Investing Answers Building and Protecting Your Wealth through Education Publisher of The Next Banks That Could Fail
Investing Answers Building and Protecting Your Wealth through Education Publisher of The Next Banks That Could Fail

NYU Professor Predicts Bankruptcies with 72% Accuracy

Bombay. Linens 'n Things. Circuit City.

These firms were ill-equipped to handle the duel pressures of a slowing economy and the rising pressure of Amazon.com (Nasdaq: AMZN), Wal-Mart (NYSE: WMT) and other retailers.

As retail spending continues to migrate away from brick-and-mortar stores and toward the Internet, you can expect to hear of a few more retail bankruptcies in the next few years.

We already have a pretty good idea of which retailers will have to close up shop. The Z-Score, devised by New York University Professor Edward Altman back in 1968, has an uncannily accurate track record of predicting bankruptcies well before they happen. In his first set of tests, Altman found that 72% of companies that were predicted to head to bankruptcy within two years actually did. The methodology can be applied to virtually any industry, but has been especially prescient in the retail space.

Using this nifty tool can help investors get a handle on which retail stocks are likely safe bets and which should be avoided or considered ripe for short-selling.

How the Z-Score Works

The Z-Score looks at seven financial indicators found on the balance sheet and income statement, and then pairs them up in a set of five distinct ratios. These ratios are then assigned a weighting, and when tallied up, yield a Z-Score.

[Want to calculate a company's Z-Score for yourself? We go through the process step-by-step in Using the Z-Score to Predict the Next Enron.]

I recently did a Z-score calculation for more than 100 publicly-traded retailers. View the results here.

Altman figured any retailer with a Z-Score above 3 could be considered safe. Readings between 1.23 and 3.0 are in the "gray zone," and any retailers that generate a reading below 1.23 are likely headed for deep trouble. The charm of this analysis is that you can make a spreadsheet (or use the one we've created) and simply update the numbers every quarter. This will give you an early read on retailers headed into distress and which ones are in good shape.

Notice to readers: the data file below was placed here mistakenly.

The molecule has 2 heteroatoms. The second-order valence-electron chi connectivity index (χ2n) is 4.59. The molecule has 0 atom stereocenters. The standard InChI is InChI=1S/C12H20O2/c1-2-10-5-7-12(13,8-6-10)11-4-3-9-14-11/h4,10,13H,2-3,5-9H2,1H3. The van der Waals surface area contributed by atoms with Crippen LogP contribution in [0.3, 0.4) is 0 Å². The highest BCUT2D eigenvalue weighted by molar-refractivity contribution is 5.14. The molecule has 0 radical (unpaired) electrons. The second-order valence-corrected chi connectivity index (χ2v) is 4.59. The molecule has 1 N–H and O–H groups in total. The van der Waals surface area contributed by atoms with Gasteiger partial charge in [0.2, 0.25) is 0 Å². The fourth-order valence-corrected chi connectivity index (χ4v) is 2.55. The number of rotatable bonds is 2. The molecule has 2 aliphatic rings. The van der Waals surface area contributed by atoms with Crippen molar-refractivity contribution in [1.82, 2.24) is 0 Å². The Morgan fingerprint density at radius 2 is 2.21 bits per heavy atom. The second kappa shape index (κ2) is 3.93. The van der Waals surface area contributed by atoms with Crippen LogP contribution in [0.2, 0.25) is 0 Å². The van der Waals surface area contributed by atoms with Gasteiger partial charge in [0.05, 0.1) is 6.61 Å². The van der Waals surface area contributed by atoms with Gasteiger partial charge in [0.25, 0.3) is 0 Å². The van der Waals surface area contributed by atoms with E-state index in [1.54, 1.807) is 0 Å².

So which retailers appear to be in the most distress? Take a look at this shortened version of my calculations below...

 Will These Companies Be the Next to Go BANKRUPT?

Weighing the Results: The Importance of Context

Geeknet (Nasdaq: GKNT) heads the list -- by a considerable margin, likely because the retailer has roughly $800 million in shareholder's deficit on the balance sheet. That's a past-looking metric and not really all that helpful in determining future financial distress. The company is trying to re-invent itself from a purveyor of open source software to a full-fledged e-commerce site. Geeknet was unprofitable in its former incarnation, and remains unprofitable with its new initiatives. However, with $25 million in cash and a small burn rate, the Z-Score rating may not be an accurate gauge in this instance.

Higher-Profile Distress

Further down the list, a pair of companies caught my eye because their business models look increasingly unviable. Both Rite-Aid (NYSE: RAD) and OfficeMax (NYSE: OMX) are industry laggards in brutally competitive environments. It wouldn't take much effort by CVS (NYSE: CVS) or Walgreen (NYSE: WAG) to put the hurt on Rite-Aid by kicking off more price wars.

Eliminating weakened rivals through aggressive pricing is a long-standing retail industry trick, used by Best Buy (NYSE: BBY) to smother Circuit City and Pier One Imports (NYSE: PIR) to put the screws to Bombay. In a similar vein, Staples (Nasdaq: SPLS) could make life miserable for OfficeMax, if it so chose.

The Investing Answer: You should keep tracking these retailers in order to keep tabs on your long positions as well as hunt for potential short selling ideas.

The Z-Score will be back in vogue if the economy weakens again. But the Z-Score is just a starting point. It sometimes points to companies that are not truly on the cusp of deep financial distress, but the methodology does have a clear positive track record.